In 2009, the beloved coach of Kailua High School’s girls soccer team, Wil Kimura, died unexpectedly mid-season. People in the tightly-knit town came together and quietly mourned the loss.
“After the head coach had passed away, I was asked if I could step in (as coach),” Malu Afong said. “I was so sad. I hesitated. But Kailua is my alma mater, and I am from the community. I could not say no.”
Afong said it was tough for the girls to pick up after Kimura’s death, but that their motivation that season was “amazing.”
“I think it really helped the girls that they wanted to do something for the coach who they missed so much,” she said.
The team eventually took second place at the state championship.
“I think that was my biggest and best accomplishment,” Afong said. “We had trials and obstacles that we had to overcome. That made the victory something very special. It is more than a game. It is an experience in life we will never forget.”
Fast forward 11 years and the team now has one of the state’s longest winning records in high school soccer history. In 2018, the team won the division two championship with the girls claiming the top spot after a “golden goal,” a goal that is scored in overtime and results in the immediate end of the game.
Afong is also a personal transition plan teacher at Kailua High School and the coordinator of the school’s career technical education program. She is known to keep an eye on student athletes, making sure sports are a pathway to good grades and not a distraction.
The school requires every player to fill out a grade check in order to be eligible to play. If students are failing a class or have lower than a 2.0 GPA, they must attend mandatory study halls and complete another grade check after two weeks until they are eligible to play.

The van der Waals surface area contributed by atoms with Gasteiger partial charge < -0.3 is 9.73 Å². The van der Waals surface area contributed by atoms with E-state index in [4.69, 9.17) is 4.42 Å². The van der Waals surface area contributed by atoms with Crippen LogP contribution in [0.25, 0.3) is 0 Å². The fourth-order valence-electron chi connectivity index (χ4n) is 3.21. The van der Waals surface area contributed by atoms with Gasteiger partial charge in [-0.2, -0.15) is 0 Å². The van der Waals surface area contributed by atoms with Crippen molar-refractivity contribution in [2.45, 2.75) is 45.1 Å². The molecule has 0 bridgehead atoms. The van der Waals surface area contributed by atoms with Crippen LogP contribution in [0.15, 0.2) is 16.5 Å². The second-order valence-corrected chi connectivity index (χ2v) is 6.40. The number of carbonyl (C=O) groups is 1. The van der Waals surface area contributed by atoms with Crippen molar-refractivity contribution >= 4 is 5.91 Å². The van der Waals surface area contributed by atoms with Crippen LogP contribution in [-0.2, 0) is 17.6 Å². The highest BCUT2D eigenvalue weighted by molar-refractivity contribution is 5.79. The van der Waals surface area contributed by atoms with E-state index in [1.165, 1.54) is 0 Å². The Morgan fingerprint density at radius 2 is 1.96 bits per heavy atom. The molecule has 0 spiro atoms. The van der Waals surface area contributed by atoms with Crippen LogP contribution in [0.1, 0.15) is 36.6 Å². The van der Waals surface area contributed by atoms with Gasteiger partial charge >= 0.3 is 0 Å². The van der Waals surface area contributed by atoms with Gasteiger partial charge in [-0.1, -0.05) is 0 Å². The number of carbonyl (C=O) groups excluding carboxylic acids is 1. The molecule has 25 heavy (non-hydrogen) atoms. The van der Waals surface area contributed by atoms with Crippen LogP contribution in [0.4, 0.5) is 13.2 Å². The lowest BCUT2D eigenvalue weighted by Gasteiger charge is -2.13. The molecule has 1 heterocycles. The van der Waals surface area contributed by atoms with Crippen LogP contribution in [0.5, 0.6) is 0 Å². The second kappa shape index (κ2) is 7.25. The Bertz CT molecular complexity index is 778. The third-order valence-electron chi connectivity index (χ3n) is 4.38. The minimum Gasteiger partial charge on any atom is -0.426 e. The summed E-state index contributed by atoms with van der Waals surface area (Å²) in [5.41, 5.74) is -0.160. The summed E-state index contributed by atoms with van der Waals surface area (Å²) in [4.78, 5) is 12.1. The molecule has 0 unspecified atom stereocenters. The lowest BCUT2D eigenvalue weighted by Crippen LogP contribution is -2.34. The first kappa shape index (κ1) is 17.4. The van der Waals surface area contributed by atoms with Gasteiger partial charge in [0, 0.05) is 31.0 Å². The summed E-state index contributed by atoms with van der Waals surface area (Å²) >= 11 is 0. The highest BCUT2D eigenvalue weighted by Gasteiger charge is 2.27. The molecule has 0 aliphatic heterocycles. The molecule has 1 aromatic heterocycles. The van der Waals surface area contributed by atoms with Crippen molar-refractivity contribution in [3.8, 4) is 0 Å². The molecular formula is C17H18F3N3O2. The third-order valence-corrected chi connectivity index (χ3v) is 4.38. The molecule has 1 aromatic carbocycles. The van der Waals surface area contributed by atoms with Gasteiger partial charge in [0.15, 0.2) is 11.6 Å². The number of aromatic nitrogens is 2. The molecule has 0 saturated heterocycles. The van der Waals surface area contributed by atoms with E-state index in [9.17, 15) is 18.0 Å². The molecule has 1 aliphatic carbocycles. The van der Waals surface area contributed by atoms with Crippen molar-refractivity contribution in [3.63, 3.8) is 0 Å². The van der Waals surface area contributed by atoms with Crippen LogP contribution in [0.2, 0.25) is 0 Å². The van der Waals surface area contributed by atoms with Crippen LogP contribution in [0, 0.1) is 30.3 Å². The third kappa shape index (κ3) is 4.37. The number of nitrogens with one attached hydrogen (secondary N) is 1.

Afong is as strict about the policy as she is passionate about coaching soccer.
Varsity team captain Kiana Carvalho said Afong looks to motivate the success of team members in the overall school setting.
“Over the years, Coach Malu has inspired and pushed me to be a better player,” she said.
Carvalho also credited Afong with opening her eyes to the opportunities that come with soccer just as Alex Morgan was rising to fame as a forward for the U.S. women’s national team. Morgan started for the U.S. national teams that won Olympic gold in 2012 and the FIFA Women’s World Cup in 2019. Carvalho said Morgan was definitely “a reason for me to look twice at soccer as something I will continue to enjoy.”
Afong said girls soccer has evolved in a sunny new light since she took the head coach job at Kailua High School a decade ago. But with the rising interest, she has players who come to her with different mindsets and skill levels.
“At a public school, we can have players who have never played before to players who played a few years to players who played club and traveled a lot for 10-plus years of their lives,” Afong said. “You’ll have them all in one group in one team. So the question becomes how do you manage all of that and how do you keep all of them engaged? Now that’s where it becomes a little tricky because some players may be too advanced for some drills and some drills may be too novice for some players. It’s finding that balance that is so important in sports and in the classroom.”
For Afong, coaching is a way to share her knowledge “that I have as an individual to some of the values that seem like they no longer exist.”
“I feel like that’s my way or my opportunity to groom young players to become the well-rounded citizens that can contribute to society in a positive way,” she said.
by Tori DeJournett, Special to Ka ‘Ohana